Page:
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Aubert’s African adventure, a turning point for Swiss foreign policy

Pierre Aubert and his wife in Cameroon, January 19, 1979 StAAG/RBA/Reto Hügin


This content was published on January 31, 2019
swissinfo.ch

Forty years ago the Swiss foreign affairs minister spent two weeks travelling around West Africa. The visit opened a new chapter in Swiss foreign policy and triggered considerable controversy and heated debates back home about neutral Switzerland’s role in the world. 

On Sunday January 14, 1979, a plane took off from Zurich airport heading for Lagos in Nigeria. On board was a Swiss delegation headed by Foreign Affairs Minister Pierre AubertExternal link

+ Pierre Aubert's obituary

Over the following fortnight, the delegation, which included other members of the foreign ministry and the economics ministry, visited Nigeria, Cameroon, Upper Volta (now Burkina Faso), Ivory Coast and Senegal. 

The foreign ministry had realised there was a lack of personal contacts between those in charge of Swiss foreign policy and representatives of African countries, Aubert told the Federal CouncilExternal link on January 5, 1979. 

“In our opinion it’s important for political and economic reasons to resume dialogue with the countries of this continent,” he said. 

Dodis

This article is part of a series dedicated to the History of Swiss Diplomacy in collaboration with DodisExternal link, the Diplomatic Documents of Switzerland. 

Dodis is a Bern-based research project aiming to edit key documents on Swiss foreign relations.

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Beyond representing a goodwill gesture towards African countries, the aim of the trip was to explain the focus of Switzerland’s foreign policy and to highlight the Swiss point of view concerning problems facing the continent. The itinerary also included meetings on issues linked to development cooperation and business relations.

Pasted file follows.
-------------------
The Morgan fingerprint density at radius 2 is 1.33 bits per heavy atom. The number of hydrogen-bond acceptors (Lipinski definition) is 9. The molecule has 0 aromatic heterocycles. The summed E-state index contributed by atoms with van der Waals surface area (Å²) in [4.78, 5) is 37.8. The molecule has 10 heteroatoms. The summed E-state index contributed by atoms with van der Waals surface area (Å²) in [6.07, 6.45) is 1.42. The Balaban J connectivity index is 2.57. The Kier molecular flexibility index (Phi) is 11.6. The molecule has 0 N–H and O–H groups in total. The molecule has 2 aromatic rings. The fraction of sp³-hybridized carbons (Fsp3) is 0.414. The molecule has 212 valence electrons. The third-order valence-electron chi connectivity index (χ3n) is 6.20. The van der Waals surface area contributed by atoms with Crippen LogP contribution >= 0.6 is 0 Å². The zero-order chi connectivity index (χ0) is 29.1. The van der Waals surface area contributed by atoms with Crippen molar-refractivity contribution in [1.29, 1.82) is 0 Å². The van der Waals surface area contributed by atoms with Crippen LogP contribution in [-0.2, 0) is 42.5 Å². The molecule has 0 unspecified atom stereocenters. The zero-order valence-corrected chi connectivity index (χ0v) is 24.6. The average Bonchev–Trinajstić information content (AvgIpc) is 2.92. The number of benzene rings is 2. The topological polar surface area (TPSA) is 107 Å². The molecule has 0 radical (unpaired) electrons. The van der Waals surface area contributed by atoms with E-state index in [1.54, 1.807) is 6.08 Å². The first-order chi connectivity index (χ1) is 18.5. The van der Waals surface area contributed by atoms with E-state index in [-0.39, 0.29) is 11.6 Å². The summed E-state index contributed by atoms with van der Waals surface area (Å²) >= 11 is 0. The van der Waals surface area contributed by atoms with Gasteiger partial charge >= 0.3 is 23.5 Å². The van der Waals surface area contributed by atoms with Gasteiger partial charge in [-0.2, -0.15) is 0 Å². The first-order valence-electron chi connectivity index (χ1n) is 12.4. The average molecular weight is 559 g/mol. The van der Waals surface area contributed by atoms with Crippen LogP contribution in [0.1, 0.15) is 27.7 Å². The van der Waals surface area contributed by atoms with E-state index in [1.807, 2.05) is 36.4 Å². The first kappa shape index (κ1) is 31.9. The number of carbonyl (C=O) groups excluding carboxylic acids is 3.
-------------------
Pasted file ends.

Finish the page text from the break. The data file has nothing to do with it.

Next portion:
‘Turning point’ 

“Cabinet ministers had started travelling abroad a few years previously, but with Aubert there was a turning point,” said Sacha Zala, director of DodisExternal link. “As part of Swiss foreign policy people started talking about human rights – a term which had previously been more or less a taboo for Swiss ministers. The policy of neutrality prevented talking about human rights, which would have been seen as interfering in the affairs of other countries.” 

A large pool of reporters ensured that the new elements of Aubert’s African adventure didn’t escape his colleagues back in Bern. 

The voyage had generated headlinesExternal link even before it had begun. In addition to criticism of the “dynamism” that Aubert wanted to inject into Swiss foreign policy, some voices expressed the fear that he could express too openly the opinion of African leaders regarding apartheid South Africa.

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